Here's my photo after making my own manual adjustments. For comparison, the original, untouched version is on the left. The adjusted version is on the right:
The "Use Legacy" Option
Just as with the static version of the Brightness/Contrast command, the adjustment layer version includes a Use Legacy option which tells the Brightness/Contrast command to behave the way it did prior to Photoshop CS3. I won't spend a lot of time on it here because I covered it in detail in the previous tutorial, but just as a quick refresher (and for anyone who hasn't yet read the previous tutorial), I'll click inside its checkbox to select it (it's turned off by default):
Use Legacy tells the Brightness/Contrast command to behave the way it did prior to Photoshop CS3, when Adobe made major improvements to it. Back then (in CS2 and earlier), the only thing Brightness/Contrast did really well was destroy your image. As a quick example, with Use Legacy turned on, I'll drag both the Brightness and Contrast sliders all the way to the right, increasing both to their maximum value. This results in a completely blown out image (with strange color artifacts). That's because all Photoshop did was push the pixels in the image to extremes, sending the lighter tones to pure white and the darker tones to pure black:
By comparison, the same increase in Brightness and Contrast results in an image that, while definitely too bright, still retains most of its detail when the Use Legacy option is left off:
Likewise, if I turn Use Legacy back on and drag the Brightness and Contrast sliders all the way to the left, decreasing them to their minimum values, I get an image that's not simply too dark; it has no detail remaining at all:
With Use Legacy off, the same decrease in Brightness and Contrast still keeps most of the image detail intact. There's no reason to enable the Use Legacy option these days (except in cases like this where you just want to compare the old version of Brightness/Contrast with how much better it works today). It's turned off by default, and it's best to just leave it off:
Comparing The Original And Adjusted Versions Of Your Image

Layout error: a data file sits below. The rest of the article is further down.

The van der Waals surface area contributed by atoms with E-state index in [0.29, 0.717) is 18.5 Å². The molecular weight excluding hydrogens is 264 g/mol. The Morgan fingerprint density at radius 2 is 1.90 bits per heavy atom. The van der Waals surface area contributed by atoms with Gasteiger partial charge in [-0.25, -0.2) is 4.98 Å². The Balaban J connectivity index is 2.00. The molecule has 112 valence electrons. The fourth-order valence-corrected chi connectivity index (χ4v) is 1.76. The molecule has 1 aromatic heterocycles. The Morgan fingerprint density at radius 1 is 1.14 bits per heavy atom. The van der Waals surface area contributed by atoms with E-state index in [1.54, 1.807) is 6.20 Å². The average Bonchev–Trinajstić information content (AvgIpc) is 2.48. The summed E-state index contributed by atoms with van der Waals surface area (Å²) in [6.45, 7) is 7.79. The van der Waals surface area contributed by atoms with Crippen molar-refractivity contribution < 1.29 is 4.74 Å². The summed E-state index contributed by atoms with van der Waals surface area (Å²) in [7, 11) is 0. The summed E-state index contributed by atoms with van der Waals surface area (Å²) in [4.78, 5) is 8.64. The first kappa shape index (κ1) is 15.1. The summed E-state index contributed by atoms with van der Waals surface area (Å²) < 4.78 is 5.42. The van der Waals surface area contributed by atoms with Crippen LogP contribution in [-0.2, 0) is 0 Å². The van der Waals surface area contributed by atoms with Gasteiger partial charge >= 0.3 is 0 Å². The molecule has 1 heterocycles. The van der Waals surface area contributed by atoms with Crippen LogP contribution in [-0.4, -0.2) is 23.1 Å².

Something you may have noticed is that the Properties panel does not have the same Preview option that we saw with the static version of Brightness/Contrast. The Preview option allowed us to temporarily hide our adjustments in the document so we could view our original image. Does that mean we can't do that with an adjustment layer? Nope! It just means there's no actual Preview option, but there's still an easy way to do it. Simply click the layer visibility icon at the bottom of the Properties panel to toggle the Brightness/Contrast adjustment layer on and off:
With it off, you'll see your original image once again in the document:
Click the same visibility icon again to turn the adjustment layer back on and view the image with your Brightness and Contrast settings applied. This makes it easy to compare the two versions to make sure you're on the right track:
If that little eyeball icon in the Properties panel looks familiar, that's because it's the same visibility icon that's found in the Layers panel, and they both do the same thing. Clicking either one toggles the adjustment layer on and off:
Resetting The Brightness/Contrast Settings
At any time, you can reset both the Brightness and Contrast sliders back to their default value of 0 by clicking the Reset icon at the bottom of the Properties panel:
Re-Editing The Brightness And Contrast Settings
If we were applying Brightness/Contrast as a static adjustment, we would need to click OK in the dialog box to accept our settings and commit them to the image, at which point the pixels on the layer would be permanently changed. With adjustment layers, there's never a need to do that because they remain forever editable, with no loss in image quality. To show you what I mean, I'll add a second adjustment layer to my document, this time choosing a Vibrance adjustment to boost the colors. To add it, I'll click on its thumbnail in the Adjustments panel:
Notice that by adding this new adjustment layer, my Brightness/Contrast settings in the Properties panel (upper right corner of the screenshot below) have been replaced by the Vibrance settings. Since this isn't a tutorial on how Vibrance works, I'll just quickly increase my Vibrance value to around 30 and the Saturation value to 10:
If I want to go back at this point and re-edit my Brightness/Contrast settings, all I need to do is click on the little thumbnail icon on the Brightness/Contrast layer in the Layers panel:
This selects the Brightness/Contrast adjustment layer and changes the Properties panel back to the Brightness/Contrast settings so I can make whatever changes I need:
And there we have it! That's how to easily improve the overall brightness and contrast of an image, and keep your settings both fully editable and non-destructive, by applying Brightness/Contrast as an adjustment layer in Photoshop! In the next tutorial, we'll learn how to restore hidden detail in the shadows and highlights of an image with Photoshop's powerful Shadows/Highlights image adjustment!